Insects have come closer to becoming a staple in European diets after the EU’s food safety agency deemed the yellow mealworm safe for human consumption.
The European Food Safety Authority said on Wednesday that based on an application from French insect farmer Micronutris — the first European company focused on insects for human consumption — there were no safety concerns for dried yellow mealworm. The creature is the larval form of the mealworm beetle.
However, it warned that protein from the mealworms might cause reactions in people with allergies to crustaceans and dust mites and that allergens from the larvae’s own feed might end up in products.
Although about 2bn people in more than 130 countries already eat insects, according to the UN Food and Agriculture Organisation, they are not widely consumed in the west.
Insect larvae are already used in Europe and elsewhere for chicken and fish feed as well as pet food and fertiliser, and regulatory approval could spur investment into foods for the dinner table. Analysts at Barclays, the UK bank, have estimated that the nascent insect protein market globally could be worth about $8bn by 2030 in terms of sales, up from less than $1bn now.
Ermolaos Ververis, scientific officer at the European Food Safety Authority, said on Wednesday: “This first EFSA risk-assessment of an insect as novel food can pave the way for the first EU-wide approval.”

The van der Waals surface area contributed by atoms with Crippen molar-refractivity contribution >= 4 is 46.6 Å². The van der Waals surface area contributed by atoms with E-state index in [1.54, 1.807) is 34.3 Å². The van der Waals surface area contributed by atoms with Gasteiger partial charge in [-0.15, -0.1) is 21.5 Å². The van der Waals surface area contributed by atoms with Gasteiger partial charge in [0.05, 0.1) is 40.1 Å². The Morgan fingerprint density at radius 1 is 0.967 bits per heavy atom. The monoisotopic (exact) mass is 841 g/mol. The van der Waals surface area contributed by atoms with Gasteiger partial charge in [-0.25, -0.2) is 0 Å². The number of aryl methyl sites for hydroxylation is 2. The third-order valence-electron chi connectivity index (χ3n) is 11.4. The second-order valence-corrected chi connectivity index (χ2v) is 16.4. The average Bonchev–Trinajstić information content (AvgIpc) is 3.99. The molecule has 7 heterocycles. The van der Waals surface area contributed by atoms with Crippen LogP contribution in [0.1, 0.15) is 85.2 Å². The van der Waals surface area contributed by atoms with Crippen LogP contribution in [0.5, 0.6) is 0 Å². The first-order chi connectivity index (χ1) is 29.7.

The decision is the first step towards gaining full approval for the product. The industry must also seek labelling and marketing authorisations.
The announcement would boost insect start-ups such as France’s Ynsect, Protix of the Netherlands and AgriProtein of South Africa, and provide incentives for new businesses and investments, say analysts.
Antoine Hubert, founder of Ynsect, said having a clear regulatory regime was important for further growth in Europe: “It is key for innovation and development. It’s a competitive advantage [for the region].”
In 2017 the European Commission approved the use of insects in fish feed, spurring development of a new market. The use of insects for human consumption has been largely unregulated in the EU but in 2018 Brussels set up a regulatory framework for the sector. Meanwhile, individual restaurants and food companies have offered consumers products on a limited scale.
With the global population set to reach almost 10bn by 2050, pushing up food production needs, insects are seen as a potentially good protein source, rich in vitamins and minerals. Unlike fish and livestock, their production puts little strain on the environment and they are seen as a sustainable food source.
“There are clear environmental and economic benefits if you substitute traditional sources of animal protein with those that require less feed, produce less waste and result in fewer greenhouse gas emissions,” said Mario Mazzocchi, professor at the University of Bologna.
The question is whether new products such as insect protein powder in food like burgers and sport shakes would be accepted by European consumers. Giovanni Sogari, a social and consumer researcher at the University of Parma, said social and cultural experiences made the thought of eating insects repellent for some. However, “with time and exposure such attitudes can change”, he added.